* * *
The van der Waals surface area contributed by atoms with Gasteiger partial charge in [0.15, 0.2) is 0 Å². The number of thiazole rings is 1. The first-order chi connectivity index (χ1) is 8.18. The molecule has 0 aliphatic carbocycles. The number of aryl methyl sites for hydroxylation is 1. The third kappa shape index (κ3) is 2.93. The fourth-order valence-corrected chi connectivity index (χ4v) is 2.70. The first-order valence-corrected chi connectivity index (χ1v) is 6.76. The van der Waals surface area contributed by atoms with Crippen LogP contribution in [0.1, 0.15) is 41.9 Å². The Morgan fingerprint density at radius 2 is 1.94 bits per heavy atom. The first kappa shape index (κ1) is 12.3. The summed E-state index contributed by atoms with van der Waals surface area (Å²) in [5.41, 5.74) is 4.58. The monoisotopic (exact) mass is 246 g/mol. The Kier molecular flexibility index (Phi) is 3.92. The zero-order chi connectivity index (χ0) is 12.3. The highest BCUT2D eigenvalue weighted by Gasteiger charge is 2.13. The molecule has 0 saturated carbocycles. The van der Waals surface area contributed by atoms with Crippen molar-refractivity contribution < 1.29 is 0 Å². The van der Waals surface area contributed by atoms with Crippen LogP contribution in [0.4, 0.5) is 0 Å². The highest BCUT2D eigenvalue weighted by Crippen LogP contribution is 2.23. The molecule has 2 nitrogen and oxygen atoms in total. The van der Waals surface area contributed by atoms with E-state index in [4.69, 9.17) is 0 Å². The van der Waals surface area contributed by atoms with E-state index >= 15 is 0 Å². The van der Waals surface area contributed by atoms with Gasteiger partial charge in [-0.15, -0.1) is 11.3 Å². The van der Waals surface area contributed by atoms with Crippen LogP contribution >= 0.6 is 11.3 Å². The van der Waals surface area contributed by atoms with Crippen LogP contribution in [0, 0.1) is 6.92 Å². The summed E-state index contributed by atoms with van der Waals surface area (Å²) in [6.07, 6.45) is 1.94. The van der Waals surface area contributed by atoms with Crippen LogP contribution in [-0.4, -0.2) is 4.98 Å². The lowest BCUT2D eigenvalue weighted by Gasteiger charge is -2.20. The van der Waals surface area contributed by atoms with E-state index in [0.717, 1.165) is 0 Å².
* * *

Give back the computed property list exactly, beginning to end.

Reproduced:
The van der Waals surface area contributed by atoms with Gasteiger partial charge in [0.15, 0.2) is 0 Å². The number of thiazole rings is 1. The first-order chi connectivity index (χ1) is 8.18. The molecule has 0 aliphatic carbocycles. The number of aryl methyl sites for hydroxylation is 1. The third kappa shape index (κ3) is 2.93. The fourth-order valence-corrected chi connectivity index (χ4v) is 2.70. The first-order valence-corrected chi connectivity index (χ1v) is 6.76. The van der Waals surface area contributed by atoms with Crippen LogP contribution in [0.1, 0.15) is 41.9 Å². The Morgan fingerprint density at radius 2 is 1.94 bits per heavy atom. The first kappa shape index (κ1) is 12.3. The summed E-state index contributed by atoms with van der Waals surface area (Å²) in [5.41, 5.74) is 4.58. The monoisotopic (exact) mass is 246 g/mol. The Kier molecular flexibility index (Phi) is 3.92. The zero-order chi connectivity index (χ0) is 12.3. The highest BCUT2D eigenvalue weighted by Gasteiger charge is 2.13. The molecule has 0 saturated carbocycles. The van der Waals surface area contributed by atoms with Crippen molar-refractivity contribution < 1.29 is 0 Å². The van der Waals surface area contributed by atoms with Crippen LogP contribution in [0.4, 0.5) is 0 Å². The highest BCUT2D eigenvalue weighted by Crippen LogP contribution is 2.23. The molecule has 2 nitrogen and oxygen atoms in total. The van der Waals surface area contributed by atoms with E-state index in [4.69, 9.17) is 0 Å². The van der Waals surface area contributed by atoms with E-state index >= 15 is 0 Å². The van der Waals surface area contributed by atoms with Gasteiger partial charge in [-0.15, -0.1) is 11.3 Å². The van der Waals surface area contributed by atoms with Crippen LogP contribution >= 0.6 is 11.3 Å². The van der Waals surface area contributed by atoms with Crippen LogP contribution in [0, 0.1) is 6.92 Å². The summed E-state index contributed by atoms with van der Waals surface area (Å²) in [6.07, 6.45) is 1.94. The van der Waals surface area contributed by atoms with Crippen LogP contribution in [-0.4, -0.2) is 4.98 Å². The lowest BCUT2D eigenvalue weighted by Gasteiger charge is -2.20. The van der Waals surface area contributed by atoms with E-state index in [0.717, 1.165) is 0 Å².